Behind the world-famous Llanarth Stud were three pioneering women who put Welsh cobs on the map after World War II, and their legacy still endures today.
When the striking dun mare Llanarth Fair Lady topped the Brightwells’ Autumn Cob Sale at £25,500 last year, the prolific Llanarth Stud was thrown into the spotlight once again; another star to come from Len and Ann Bigley’s Herefordshire operation. Rewind more than 80 years, however, and the future of Welsh cobs looked considerably more precarious. At the time of World War II, the breeding of cobs was at an all-time low as financial strains took their toll and motorised transport replaced horsepower. But the formation of the Llanarth Stud, pioneered by three trailblazing women, was about to help change the breed’s fortunes.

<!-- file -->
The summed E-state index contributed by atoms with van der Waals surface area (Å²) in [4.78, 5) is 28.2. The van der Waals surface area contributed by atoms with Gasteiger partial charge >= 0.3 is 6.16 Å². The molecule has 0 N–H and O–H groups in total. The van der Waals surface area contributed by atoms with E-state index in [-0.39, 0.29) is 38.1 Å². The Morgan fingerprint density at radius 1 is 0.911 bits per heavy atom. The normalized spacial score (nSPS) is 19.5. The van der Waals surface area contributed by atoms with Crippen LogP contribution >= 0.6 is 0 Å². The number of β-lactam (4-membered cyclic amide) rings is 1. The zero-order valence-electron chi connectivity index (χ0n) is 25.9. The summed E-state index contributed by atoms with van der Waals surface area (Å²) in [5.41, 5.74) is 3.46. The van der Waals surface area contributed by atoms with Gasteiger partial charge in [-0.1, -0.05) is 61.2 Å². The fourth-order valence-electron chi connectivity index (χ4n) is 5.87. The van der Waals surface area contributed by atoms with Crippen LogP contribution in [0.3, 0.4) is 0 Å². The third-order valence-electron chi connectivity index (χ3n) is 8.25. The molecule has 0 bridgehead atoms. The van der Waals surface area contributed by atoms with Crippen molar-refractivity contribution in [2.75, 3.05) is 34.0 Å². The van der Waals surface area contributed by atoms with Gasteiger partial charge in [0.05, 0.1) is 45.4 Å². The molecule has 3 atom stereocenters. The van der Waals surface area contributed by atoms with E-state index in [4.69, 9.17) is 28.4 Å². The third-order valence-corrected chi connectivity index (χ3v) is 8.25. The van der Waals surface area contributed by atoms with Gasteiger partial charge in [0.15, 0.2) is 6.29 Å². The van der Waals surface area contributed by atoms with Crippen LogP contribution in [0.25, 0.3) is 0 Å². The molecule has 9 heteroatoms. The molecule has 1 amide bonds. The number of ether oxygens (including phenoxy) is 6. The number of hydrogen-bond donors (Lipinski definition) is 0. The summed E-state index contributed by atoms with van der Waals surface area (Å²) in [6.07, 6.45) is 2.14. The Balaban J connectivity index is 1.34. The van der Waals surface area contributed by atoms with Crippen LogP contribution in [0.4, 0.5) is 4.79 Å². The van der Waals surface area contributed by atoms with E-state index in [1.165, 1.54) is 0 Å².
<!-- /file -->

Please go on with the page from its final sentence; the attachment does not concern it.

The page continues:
“The partnership formed by Pauline Taylor, Barbara Saunders Davies and Enid Lewis at Blaenwern, which established the Llanarth Welsh cob stud, meant that things would never quite be the same again in the Welsh cob world,” wrote William Lloyd, former president of the Welsh Pony and Cob Society, in the foreword to Teleri Bevan’s 2010 book The Ladies of Blaenwern, which charts the stud’s history.
Together the women were known as the Dorian Trio, a musical partnership who travelled around schools in Wales performing and educating children, but by the outbreak of World War II — and now middle aged — they had embarked on a joint farming venture in Llanarth, eventually settling at Blaenwern.
They began breeding a variety of Welsh native breeds from cattle and corgis to sheep and pigs, with a particular focus on the Welsh cob. But it was not without controversy; they were encroaching on the closed and male-dominated world of cob breeding in Cardiganshire and raised eyebrows with their opposition to docking, penchant for palominos and open-mindedness to part-breds.